6Sense: Generating New Possibilities in the New Internet.
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10 Million New Jobs from IPv6: The Case for US Government Investment
by Alex Lightman, Chairman, US IPv6 Summit 2004

President George W. Bush and his administration have turned their attention away from winning re-election to preparing for the next four years, and to the judgment of history. Of all the slings and arrows from John Kerry, the one that had to sting the most was Kerry’s “America cannot afford a President who’s the first to lose jobs since Herbert Hoover in the Great Depression.” As evidenced by the election returns on Nov. 3, most voters understood that there are down turns, especially after the boom in the ‘90s, and that 9/11’s trillion dollar loss cost jobs as well, but all eyes will be watching to see whether and how the Bush administration creates jobs – and especially how many.
 
John Kerry set the target for the next four years: to create ten million new jobs. Just like winning the popular vote in 2004 has ended the legitimacy debate, so, too, would generating 10 million jobs go a long way to resolving the economics doubts of over 55 million people, and serve as a powerful track record for the Republican controlled House and Senate, as well as the Republican case for yet another presidency in the 2008 election. The US government should publicly embrace Kerry’s 10 million job goal.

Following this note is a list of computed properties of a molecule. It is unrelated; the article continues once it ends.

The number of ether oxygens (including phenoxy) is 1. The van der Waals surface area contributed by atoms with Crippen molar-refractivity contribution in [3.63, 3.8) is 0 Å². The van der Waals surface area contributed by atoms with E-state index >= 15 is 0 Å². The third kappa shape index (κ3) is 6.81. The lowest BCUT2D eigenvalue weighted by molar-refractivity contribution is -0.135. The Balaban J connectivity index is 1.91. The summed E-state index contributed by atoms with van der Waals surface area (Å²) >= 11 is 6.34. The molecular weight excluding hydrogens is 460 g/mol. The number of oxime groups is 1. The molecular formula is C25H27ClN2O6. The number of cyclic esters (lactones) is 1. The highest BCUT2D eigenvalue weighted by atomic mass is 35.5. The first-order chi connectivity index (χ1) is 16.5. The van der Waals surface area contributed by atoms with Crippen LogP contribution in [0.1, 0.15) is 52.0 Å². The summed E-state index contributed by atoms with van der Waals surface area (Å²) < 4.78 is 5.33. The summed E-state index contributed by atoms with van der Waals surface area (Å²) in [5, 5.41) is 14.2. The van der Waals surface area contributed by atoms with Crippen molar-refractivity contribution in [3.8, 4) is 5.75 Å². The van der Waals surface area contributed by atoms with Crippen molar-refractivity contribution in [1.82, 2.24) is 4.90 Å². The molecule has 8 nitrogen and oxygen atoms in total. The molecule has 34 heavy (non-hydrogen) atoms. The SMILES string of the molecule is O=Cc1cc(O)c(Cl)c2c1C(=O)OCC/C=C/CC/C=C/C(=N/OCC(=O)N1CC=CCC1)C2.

Since this is 6Sense, the newsletter for IPv6, it might come as no surprise that we believe that IPv6 is the single best place to invest, the highest leverage, the biggest bang for the federal buck, to create those 10 million new jobs. This article will argue the case from several angles, after some context. Currently, the US government has, to date, budgeted funds (roughly $10 million annually) for Dept. of Defense’s IPv6 Transition Office (DITO), with additional funds being ramped up by the individual branches of the services. The Dept. of Homeland Security is the only other US government (or state or local) agency to mandate IPv6, but does not have a specific budget for that, so DoD is the clear leader for IPv6, and increasingly sets the pace for the rest of the world, a pace that will accelerate after the DoD/DITO's ten presentations at the upcoming US IPv6 Summit in December. DITO sets the definitions and criteria for compliance, though, thereby directly impacting over $25 billion in IT purchases that must include support for IPv6, and thus it is vital for companies seeking to sell IT to the U.S. government to understand and communicate with DITO.